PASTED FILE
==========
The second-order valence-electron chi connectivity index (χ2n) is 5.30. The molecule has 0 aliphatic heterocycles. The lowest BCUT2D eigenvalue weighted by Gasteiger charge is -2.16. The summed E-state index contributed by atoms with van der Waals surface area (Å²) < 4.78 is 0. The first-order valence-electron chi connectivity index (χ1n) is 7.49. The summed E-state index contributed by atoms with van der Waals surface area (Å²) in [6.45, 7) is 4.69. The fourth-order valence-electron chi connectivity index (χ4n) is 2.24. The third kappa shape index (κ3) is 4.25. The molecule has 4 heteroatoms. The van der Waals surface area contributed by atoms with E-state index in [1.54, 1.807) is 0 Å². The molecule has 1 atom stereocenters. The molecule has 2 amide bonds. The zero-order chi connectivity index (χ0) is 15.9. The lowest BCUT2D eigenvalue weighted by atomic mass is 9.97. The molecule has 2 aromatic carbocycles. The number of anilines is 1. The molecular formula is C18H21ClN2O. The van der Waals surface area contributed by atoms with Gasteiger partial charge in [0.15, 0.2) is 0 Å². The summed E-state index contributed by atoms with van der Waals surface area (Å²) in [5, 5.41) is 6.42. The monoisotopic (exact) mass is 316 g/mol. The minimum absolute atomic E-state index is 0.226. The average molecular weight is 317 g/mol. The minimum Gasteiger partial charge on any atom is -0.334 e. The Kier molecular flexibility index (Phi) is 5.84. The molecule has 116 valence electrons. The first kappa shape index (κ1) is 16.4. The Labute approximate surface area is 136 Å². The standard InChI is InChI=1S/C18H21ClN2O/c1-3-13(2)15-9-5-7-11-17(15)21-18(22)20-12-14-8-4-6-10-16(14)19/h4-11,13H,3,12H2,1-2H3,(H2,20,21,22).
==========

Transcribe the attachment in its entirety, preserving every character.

The second-order valence-electron chi connectivity index (χ2n) is 5.30. The molecule has 0 aliphatic heterocycles. The lowest BCUT2D eigenvalue weighted by Gasteiger charge is -2.16. The summed E-state index contributed by atoms with van der Waals surface area (Å²) < 4.78 is 0. The first-order valence-electron chi connectivity index (χ1n) is 7.49. The summed E-state index contributed by atoms with van der Waals surface area (Å²) in [6.45, 7) is 4.69. The fourth-order valence-electron chi connectivity index (χ4n) is 2.24. The third kappa shape index (κ3) is 4.25. The molecule has 4 heteroatoms. The van der Waals surface area contributed by atoms with E-state index in [1.54, 1.807) is 0 Å². The molecule has 1 atom stereocenters. The molecule has 2 amide bonds. The zero-order chi connectivity index (χ0) is 15.9. The lowest BCUT2D eigenvalue weighted by atomic mass is 9.97. The molecule has 2 aromatic carbocycles. The number of anilines is 1. The molecular formula is C18H21ClN2O. The van der Waals surface area contributed by atoms with Gasteiger partial charge in [0.15, 0.2) is 0 Å². The summed E-state index contributed by atoms with van der Waals surface area (Å²) in [5, 5.41) is 6.42. The monoisotopic (exact) mass is 316 g/mol. The minimum absolute atomic E-state index is 0.226. The average molecular weight is 317 g/mol. The minimum Gasteiger partial charge on any atom is -0.334 e. The Kier molecular flexibility index (Phi) is 5.84. The molecule has 116 valence electrons. The first kappa shape index (κ1) is 16.4. The Labute approximate surface area is 136 Å². The standard InChI is InChI=1S/C18H21ClN2O/c1-3-13(2)15-9-5-7-11-17(15)21-18(22)20-12-14-8-4-6-10-16(14)19/h4-11,13H,3,12H2,1-2H3,(H2,20,21,22).